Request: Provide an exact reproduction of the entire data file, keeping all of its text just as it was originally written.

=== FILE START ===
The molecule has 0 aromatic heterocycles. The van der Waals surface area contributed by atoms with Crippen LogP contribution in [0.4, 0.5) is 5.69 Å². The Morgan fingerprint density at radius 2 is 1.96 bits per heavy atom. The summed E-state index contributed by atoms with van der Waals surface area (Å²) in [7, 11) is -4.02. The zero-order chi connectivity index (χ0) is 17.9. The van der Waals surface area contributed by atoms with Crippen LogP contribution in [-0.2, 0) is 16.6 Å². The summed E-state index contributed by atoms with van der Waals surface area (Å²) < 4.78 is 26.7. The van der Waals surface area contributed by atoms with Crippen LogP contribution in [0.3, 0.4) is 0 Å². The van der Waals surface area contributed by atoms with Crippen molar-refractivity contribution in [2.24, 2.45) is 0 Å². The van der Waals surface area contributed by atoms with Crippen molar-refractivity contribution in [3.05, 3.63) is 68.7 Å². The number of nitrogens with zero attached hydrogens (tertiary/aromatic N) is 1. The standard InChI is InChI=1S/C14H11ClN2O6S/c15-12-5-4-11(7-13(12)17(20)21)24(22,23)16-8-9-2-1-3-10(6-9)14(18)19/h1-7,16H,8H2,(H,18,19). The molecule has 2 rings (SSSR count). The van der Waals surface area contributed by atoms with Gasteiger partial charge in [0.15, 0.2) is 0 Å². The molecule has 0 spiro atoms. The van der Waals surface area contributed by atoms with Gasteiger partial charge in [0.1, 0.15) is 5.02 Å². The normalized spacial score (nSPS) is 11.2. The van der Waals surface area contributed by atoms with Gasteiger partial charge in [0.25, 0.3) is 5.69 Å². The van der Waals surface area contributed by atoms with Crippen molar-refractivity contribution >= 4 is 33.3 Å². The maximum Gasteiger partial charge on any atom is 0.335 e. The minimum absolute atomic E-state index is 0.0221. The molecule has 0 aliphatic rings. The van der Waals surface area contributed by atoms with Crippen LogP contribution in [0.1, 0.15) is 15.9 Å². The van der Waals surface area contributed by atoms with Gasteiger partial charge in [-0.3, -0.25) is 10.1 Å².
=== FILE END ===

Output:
The molecule has 0 aromatic heterocycles. The van der Waals surface area contributed by atoms with Crippen LogP contribution in [0.4, 0.5) is 5.69 Å². The Morgan fingerprint density at radius 2 is 1.96 bits per heavy atom. The summed E-state index contributed by atoms with van der Waals surface area (Å²) in [7, 11) is -4.02. The zero-order chi connectivity index (χ0) is 17.9. The van der Waals surface area contributed by atoms with Crippen LogP contribution in [-0.2, 0) is 16.6 Å². The summed E-state index contributed by atoms with van der Waals surface area (Å²) < 4.78 is 26.7. The van der Waals surface area contributed by atoms with Crippen LogP contribution in [0.3, 0.4) is 0 Å². The van der Waals surface area contributed by atoms with Crippen molar-refractivity contribution in [2.24, 2.45) is 0 Å². The van der Waals surface area contributed by atoms with Crippen molar-refractivity contribution in [3.05, 3.63) is 68.7 Å². The number of nitrogens with zero attached hydrogens (tertiary/aromatic N) is 1. The standard InChI is InChI=1S/C14H11ClN2O6S/c15-12-5-4-11(7-13(12)17(20)21)24(22,23)16-8-9-2-1-3-10(6-9)14(18)19/h1-7,16H,8H2,(H,18,19). The molecule has 2 rings (SSSR count). The van der Waals surface area contributed by atoms with Gasteiger partial charge in [0.15, 0.2) is 0 Å². The molecule has 0 spiro atoms. The van der Waals surface area contributed by atoms with Gasteiger partial charge in [0.1, 0.15) is 5.02 Å². The normalized spacial score (nSPS) is 11.2. The van der Waals surface area contributed by atoms with Gasteiger partial charge in [0.25, 0.3) is 5.69 Å². The van der Waals surface area contributed by atoms with Crippen molar-refractivity contribution >= 4 is 33.3 Å². The maximum Gasteiger partial charge on any atom is 0.335 e. The minimum absolute atomic E-state index is 0.0221. The molecule has 0 aliphatic rings. The van der Waals surface area contributed by atoms with Crippen LogP contribution in [0.1, 0.15) is 15.9 Å². The van der Waals surface area contributed by atoms with Gasteiger partial charge in [-0.3, -0.25) is 10.1 Å².